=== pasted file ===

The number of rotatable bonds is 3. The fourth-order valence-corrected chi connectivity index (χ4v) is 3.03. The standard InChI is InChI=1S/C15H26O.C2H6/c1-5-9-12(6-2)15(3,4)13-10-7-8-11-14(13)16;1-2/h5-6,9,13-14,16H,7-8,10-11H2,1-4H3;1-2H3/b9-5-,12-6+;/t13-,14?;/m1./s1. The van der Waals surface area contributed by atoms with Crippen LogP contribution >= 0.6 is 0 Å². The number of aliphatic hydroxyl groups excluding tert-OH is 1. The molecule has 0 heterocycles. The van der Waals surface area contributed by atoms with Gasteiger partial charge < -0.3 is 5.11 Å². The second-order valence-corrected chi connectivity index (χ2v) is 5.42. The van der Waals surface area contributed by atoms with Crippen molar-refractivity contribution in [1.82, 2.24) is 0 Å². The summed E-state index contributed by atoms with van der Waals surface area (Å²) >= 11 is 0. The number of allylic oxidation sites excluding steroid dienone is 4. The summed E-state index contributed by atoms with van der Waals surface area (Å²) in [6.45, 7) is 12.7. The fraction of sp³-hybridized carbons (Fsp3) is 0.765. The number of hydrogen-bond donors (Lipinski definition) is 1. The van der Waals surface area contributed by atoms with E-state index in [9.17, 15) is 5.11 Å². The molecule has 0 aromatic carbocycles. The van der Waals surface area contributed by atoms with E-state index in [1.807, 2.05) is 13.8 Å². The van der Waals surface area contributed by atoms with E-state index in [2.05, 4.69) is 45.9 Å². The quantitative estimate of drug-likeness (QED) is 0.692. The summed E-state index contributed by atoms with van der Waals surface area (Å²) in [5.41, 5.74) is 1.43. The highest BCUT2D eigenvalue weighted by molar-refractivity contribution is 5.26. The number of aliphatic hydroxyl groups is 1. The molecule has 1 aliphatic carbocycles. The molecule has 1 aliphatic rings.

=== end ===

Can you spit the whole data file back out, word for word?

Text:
The number of rotatable bonds is 3. The fourth-order valence-corrected chi connectivity index (χ4v) is 3.03. The standard InChI is InChI=1S/C15H26O.C2H6/c1-5-9-12(6-2)15(3,4)13-10-7-8-11-14(13)16;1-2/h5-6,9,13-14,16H,7-8,10-11H2,1-4H3;1-2H3/b9-5-,12-6+;/t13-,14?;/m1./s1. The van der Waals surface area contributed by atoms with Crippen LogP contribution >= 0.6 is 0 Å². The number of aliphatic hydroxyl groups excluding tert-OH is 1. The molecule has 0 heterocycles. The van der Waals surface area contributed by atoms with Gasteiger partial charge < -0.3 is 5.11 Å². The second-order valence-corrected chi connectivity index (χ2v) is 5.42. The van der Waals surface area contributed by atoms with Crippen molar-refractivity contribution in [1.82, 2.24) is 0 Å². The summed E-state index contributed by atoms with van der Waals surface area (Å²) >= 11 is 0. The number of allylic oxidation sites excluding steroid dienone is 4. The summed E-state index contributed by atoms with van der Waals surface area (Å²) in [6.45, 7) is 12.7. The fraction of sp³-hybridized carbons (Fsp3) is 0.765. The number of hydrogen-bond donors (Lipinski definition) is 1. The van der Waals surface area contributed by atoms with E-state index in [9.17, 15) is 5.11 Å². The molecule has 0 aromatic carbocycles. The van der Waals surface area contributed by atoms with E-state index in [1.807, 2.05) is 13.8 Å². The van der Waals surface area contributed by atoms with E-state index in [2.05, 4.69) is 45.9 Å². The quantitative estimate of drug-likeness (QED) is 0.692. The summed E-state index contributed by atoms with van der Waals surface area (Å²) in [5.41, 5.74) is 1.43. The highest BCUT2D eigenvalue weighted by molar-refractivity contribution is 5.26. The number of aliphatic hydroxyl groups is 1. The molecule has 1 aliphatic carbocycles. The molecule has 1 aliphatic rings.